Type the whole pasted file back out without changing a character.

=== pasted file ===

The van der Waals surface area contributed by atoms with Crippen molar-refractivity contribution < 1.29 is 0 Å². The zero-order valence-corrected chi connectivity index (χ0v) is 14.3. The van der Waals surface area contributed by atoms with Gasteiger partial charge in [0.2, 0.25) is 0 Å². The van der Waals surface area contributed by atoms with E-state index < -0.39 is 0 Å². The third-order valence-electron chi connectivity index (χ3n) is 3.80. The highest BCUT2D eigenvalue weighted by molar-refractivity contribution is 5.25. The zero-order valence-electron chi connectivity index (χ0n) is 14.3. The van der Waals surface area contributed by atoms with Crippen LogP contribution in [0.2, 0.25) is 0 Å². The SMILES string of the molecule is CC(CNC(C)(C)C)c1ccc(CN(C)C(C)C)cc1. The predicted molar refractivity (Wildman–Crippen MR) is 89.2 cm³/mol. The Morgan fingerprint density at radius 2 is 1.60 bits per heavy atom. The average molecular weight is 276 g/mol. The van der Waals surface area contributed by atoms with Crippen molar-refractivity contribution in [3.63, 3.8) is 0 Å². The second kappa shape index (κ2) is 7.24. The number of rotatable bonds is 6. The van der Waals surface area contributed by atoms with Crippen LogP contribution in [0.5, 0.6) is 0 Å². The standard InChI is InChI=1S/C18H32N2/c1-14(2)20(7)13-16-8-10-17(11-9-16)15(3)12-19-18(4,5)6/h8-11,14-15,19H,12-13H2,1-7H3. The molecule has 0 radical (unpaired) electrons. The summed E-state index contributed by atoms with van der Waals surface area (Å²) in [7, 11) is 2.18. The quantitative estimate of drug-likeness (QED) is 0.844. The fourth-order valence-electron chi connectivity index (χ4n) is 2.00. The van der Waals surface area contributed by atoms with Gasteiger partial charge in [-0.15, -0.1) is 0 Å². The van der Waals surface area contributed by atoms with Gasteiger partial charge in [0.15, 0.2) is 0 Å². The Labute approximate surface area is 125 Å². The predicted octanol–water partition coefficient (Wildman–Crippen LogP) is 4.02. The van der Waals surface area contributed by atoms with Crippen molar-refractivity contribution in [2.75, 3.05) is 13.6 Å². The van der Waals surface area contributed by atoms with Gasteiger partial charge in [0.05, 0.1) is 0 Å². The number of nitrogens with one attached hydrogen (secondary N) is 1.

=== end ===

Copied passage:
The van der Waals surface area contributed by atoms with Crippen molar-refractivity contribution < 1.29 is 0 Å². The zero-order valence-corrected chi connectivity index (χ0v) is 14.3. The van der Waals surface area contributed by atoms with Gasteiger partial charge in [0.2, 0.25) is 0 Å². The van der Waals surface area contributed by atoms with E-state index < -0.39 is 0 Å². The third-order valence-electron chi connectivity index (χ3n) is 3.80. The highest BCUT2D eigenvalue weighted by molar-refractivity contribution is 5.25. The zero-order valence-electron chi connectivity index (χ0n) is 14.3. The van der Waals surface area contributed by atoms with Crippen LogP contribution in [0.2, 0.25) is 0 Å². The SMILES string of the molecule is CC(CNC(C)(C)C)c1ccc(CN(C)C(C)C)cc1. The predicted molar refractivity (Wildman–Crippen MR) is 89.2 cm³/mol. The Morgan fingerprint density at radius 2 is 1.60 bits per heavy atom. The average molecular weight is 276 g/mol. The van der Waals surface area contributed by atoms with Crippen molar-refractivity contribution in [3.63, 3.8) is 0 Å². The second kappa shape index (κ2) is 7.24. The number of rotatable bonds is 6. The van der Waals surface area contributed by atoms with Crippen LogP contribution in [0.5, 0.6) is 0 Å². The standard InChI is InChI=1S/C18H32N2/c1-14(2)20(7)13-16-8-10-17(11-9-16)15(3)12-19-18(4,5)6/h8-11,14-15,19H,12-13H2,1-7H3. The molecule has 0 radical (unpaired) electrons. The summed E-state index contributed by atoms with van der Waals surface area (Å²) in [7, 11) is 2.18. The quantitative estimate of drug-likeness (QED) is 0.844. The fourth-order valence-electron chi connectivity index (χ4n) is 2.00. The van der Waals surface area contributed by atoms with Gasteiger partial charge in [-0.15, -0.1) is 0 Å². The van der Waals surface area contributed by atoms with Gasteiger partial charge in [0.15, 0.2) is 0 Å². The Labute approximate surface area is 125 Å². The predicted octanol–water partition coefficient (Wildman–Crippen LogP) is 4.02. The van der Waals surface area contributed by atoms with Crippen molar-refractivity contribution in [2.75, 3.05) is 13.6 Å². The van der Waals surface area contributed by atoms with Gasteiger partial charge in [0.05, 0.1) is 0 Å². The number of nitrogens with one attached hydrogen (secondary N) is 1.